I hang around, chatting with a couple of players and grabbing a few more photos. I actually miss when Hammers returns and takes his seat, though it must have taken another 15 minutes or so to get the paperwork corrected. I see the TD, though, and he points me over to the far side of the room where Hammers is seated, very near the Brasilia stage.

Hammers tries to befriend tablemates

I walk over. Hammers is doing his best to break the ice with his new tablemates, who for the most part don’t seem to be too thrilled. Hammers explains how he and his friend, Andy Hartmann, put up $5,000 each for him to play, and the plan is for him to donate any winnings he gets to one or two deserving women’s causes, such as a shelter for battered women.

He also tries to crack a joke or two, like his son’s name being Jackson so everyone gets to call him “Jack Hammers,” like the tools. No laughs, though, from the women at the table. During a moment between hands, I asked Hammers to reiterate his plans for the event and donating the winnings and he does that, quite graciously.

It’s certainly not the type of opinion I can put into a straight news piece, such as the one on Hammers’ appearance that I did for another client, but I don’t think Hammers’ intent to do some good was anything but genuine, though it was certainly tone-deaf.

The poker doesn’t go well for him, either. Two hours later he busts, and the loudest applause of the night erupts. He may have thought the room was applauding his noble fundraising effort, but they weren’t. Most of the women didn’t want him there, whether it was a publicity stunt or not, and they were just happy to see him bust out. He poses for a picture with one woman before exiting, and that might have been his wife Sherry, who also played, but I couldn’t verify it and only saw it from several tables away.

I think tone-deaf is the proper term, too. A short while after he busted, Hammers posted on his Twitter account that he’d busted, and he invited all the women who played in the Ladies Event to join him for drinks at the Shutters bar in the Rio Casino proper. Whether Hammers even knows that that’s the Rio’s legendary “Hooker Bar,” I couldn’t say. Many women could care less and are happy to drink there. A few others choose not to.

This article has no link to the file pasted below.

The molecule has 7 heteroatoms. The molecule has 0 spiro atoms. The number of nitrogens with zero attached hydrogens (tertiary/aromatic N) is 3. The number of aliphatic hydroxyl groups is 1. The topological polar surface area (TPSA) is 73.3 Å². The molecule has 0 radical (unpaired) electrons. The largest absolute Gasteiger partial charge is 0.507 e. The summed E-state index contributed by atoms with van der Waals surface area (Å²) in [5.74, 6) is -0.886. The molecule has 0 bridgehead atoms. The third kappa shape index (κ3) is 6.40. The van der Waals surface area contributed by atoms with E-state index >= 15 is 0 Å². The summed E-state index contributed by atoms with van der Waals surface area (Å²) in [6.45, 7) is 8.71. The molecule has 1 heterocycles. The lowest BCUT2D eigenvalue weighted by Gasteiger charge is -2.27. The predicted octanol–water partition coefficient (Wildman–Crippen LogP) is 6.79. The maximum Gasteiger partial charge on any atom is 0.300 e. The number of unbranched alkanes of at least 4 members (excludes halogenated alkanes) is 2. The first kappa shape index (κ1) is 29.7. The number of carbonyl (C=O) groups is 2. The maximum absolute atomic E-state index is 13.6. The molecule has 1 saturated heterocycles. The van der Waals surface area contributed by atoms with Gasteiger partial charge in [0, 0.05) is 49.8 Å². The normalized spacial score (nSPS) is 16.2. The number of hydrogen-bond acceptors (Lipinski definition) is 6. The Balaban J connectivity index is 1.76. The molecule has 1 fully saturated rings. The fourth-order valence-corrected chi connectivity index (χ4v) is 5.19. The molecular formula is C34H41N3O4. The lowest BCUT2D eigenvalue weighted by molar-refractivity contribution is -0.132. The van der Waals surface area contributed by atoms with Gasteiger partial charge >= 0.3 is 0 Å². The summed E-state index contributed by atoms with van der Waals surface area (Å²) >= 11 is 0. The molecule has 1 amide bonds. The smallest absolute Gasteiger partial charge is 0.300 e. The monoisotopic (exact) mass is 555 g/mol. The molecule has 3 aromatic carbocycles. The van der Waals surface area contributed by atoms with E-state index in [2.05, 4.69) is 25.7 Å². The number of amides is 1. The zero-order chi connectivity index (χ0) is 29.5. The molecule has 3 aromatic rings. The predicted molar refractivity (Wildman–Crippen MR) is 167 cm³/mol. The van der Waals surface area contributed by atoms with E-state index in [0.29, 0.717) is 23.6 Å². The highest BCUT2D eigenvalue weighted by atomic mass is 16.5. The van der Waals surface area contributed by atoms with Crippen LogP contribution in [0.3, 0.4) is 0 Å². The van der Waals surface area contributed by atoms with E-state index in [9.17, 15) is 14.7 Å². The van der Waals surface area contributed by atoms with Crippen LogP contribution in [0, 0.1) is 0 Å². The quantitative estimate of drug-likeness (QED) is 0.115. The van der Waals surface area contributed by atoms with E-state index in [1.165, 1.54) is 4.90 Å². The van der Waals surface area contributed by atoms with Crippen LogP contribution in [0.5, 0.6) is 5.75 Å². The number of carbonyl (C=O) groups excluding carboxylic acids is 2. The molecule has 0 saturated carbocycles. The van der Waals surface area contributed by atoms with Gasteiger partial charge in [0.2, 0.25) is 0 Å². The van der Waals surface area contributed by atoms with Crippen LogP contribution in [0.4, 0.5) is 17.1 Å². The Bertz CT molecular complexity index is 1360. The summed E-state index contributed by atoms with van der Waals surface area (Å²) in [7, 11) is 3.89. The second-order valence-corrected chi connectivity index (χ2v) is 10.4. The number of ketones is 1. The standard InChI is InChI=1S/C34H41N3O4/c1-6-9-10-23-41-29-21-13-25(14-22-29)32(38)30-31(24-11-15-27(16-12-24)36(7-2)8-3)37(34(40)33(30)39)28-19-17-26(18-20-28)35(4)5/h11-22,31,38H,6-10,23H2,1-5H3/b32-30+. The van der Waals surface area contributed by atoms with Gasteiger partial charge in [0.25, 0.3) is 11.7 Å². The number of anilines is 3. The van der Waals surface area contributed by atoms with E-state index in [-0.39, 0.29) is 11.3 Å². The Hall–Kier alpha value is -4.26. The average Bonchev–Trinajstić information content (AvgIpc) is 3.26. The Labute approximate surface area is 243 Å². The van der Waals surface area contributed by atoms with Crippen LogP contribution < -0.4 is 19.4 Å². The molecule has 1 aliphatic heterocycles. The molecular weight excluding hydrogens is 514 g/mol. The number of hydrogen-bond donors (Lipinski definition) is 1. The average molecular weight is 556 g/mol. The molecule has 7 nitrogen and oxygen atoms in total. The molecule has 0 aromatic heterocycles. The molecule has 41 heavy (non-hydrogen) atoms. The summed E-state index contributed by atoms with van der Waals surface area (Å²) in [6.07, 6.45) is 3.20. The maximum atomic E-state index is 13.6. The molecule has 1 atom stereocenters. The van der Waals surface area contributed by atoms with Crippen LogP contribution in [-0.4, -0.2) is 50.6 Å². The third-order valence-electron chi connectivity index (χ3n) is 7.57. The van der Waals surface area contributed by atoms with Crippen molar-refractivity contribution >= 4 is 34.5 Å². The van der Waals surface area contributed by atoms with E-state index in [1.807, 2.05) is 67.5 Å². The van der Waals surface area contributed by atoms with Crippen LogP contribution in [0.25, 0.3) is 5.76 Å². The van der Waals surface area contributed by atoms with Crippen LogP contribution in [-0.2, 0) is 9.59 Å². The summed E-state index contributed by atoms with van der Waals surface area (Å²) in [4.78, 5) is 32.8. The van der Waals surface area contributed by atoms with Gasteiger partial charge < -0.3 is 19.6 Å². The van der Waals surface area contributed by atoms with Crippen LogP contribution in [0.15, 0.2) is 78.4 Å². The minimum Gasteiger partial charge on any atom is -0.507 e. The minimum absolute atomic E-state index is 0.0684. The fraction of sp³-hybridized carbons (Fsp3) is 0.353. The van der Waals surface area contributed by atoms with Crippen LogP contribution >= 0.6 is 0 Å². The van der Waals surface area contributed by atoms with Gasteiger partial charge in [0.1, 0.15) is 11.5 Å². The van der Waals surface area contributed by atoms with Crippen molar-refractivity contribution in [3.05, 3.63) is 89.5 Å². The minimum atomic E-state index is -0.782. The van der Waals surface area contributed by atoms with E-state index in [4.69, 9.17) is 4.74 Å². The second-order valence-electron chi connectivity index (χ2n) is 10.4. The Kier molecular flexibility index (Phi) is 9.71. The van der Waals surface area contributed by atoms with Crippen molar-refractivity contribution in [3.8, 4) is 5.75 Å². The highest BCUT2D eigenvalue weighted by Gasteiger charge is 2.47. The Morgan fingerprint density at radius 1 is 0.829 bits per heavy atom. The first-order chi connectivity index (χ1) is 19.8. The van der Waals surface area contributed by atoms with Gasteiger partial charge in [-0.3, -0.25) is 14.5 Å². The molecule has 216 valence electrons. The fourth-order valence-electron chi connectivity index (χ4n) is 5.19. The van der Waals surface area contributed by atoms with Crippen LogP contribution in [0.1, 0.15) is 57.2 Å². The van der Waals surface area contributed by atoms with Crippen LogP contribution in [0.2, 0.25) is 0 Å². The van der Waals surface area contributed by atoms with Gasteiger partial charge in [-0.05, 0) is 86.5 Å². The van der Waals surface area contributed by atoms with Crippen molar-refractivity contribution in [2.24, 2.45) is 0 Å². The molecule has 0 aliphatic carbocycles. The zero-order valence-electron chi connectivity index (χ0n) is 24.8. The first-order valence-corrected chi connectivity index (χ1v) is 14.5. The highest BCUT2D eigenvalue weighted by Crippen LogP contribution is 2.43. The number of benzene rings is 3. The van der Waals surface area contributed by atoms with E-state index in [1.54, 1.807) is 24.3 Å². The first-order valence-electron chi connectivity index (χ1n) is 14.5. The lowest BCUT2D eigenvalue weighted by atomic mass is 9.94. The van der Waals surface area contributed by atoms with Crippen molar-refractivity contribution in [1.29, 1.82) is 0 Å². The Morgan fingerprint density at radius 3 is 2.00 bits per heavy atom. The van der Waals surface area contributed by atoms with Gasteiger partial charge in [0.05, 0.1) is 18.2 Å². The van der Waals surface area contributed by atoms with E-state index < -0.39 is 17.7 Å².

It was still more tone-deafness on Hammers’ part, however, doing all these things as a guy would, without really considering stuff from the women’s point of view. And that’s part of why the Ladies Championship exists as it does. Nice man or not, I don’t think Hammers ever quite understood that.

No charity benefit, but martini money for players

Hammers’ stunt raised exactly zero dollars for those needy women’s charities because, as was the likeliest outcome, he didn’t cash. Meanwhile, the WSOP did make certain that the entire $9,000 extra that Hammers paid to enter went into the event’s prize fund.

The following morning, I spoke briefly with women’s star Jennifer Shahade who was still in the event and would eventually cash. Jen donated part of her winnings to pro-choice and pro-abortion causes as a way of defending women’s rights.

We talked briefly about Hammers’ hapless appearance, and Shahade brought up the fact that at least the extra $9,000 went directly into the prize pool. “It’s like $14 per player,” she said, “so a martini for everyone.” She also noted that if Hammers really, really wanted to benefit those charities he mentioned, he could have simply written them a check instead of going through with the publicity stunt.

I’d had the same thoughts myself. Hammers’ effort was to me ill-conceived besides being tone-deaf. It simply never needed to happen the way he and his friend thought it would.

It’s clear that the WSOP might have to boost the Ladies discount even higher to stop the tomfoolery. It’s currently a 90% discount, from $10,000 to $1,000. Here’s hoping it gets bumped up to 99%, so it’ll cost men $100,000 to enter. Maybe then they’ll rethink not only the what, but also the why, of the Ladies Event existing as it does.

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1 Comment

  1. Tom is one of the genuine good guys in poker. Honest, generous and a good friend and father to his kids.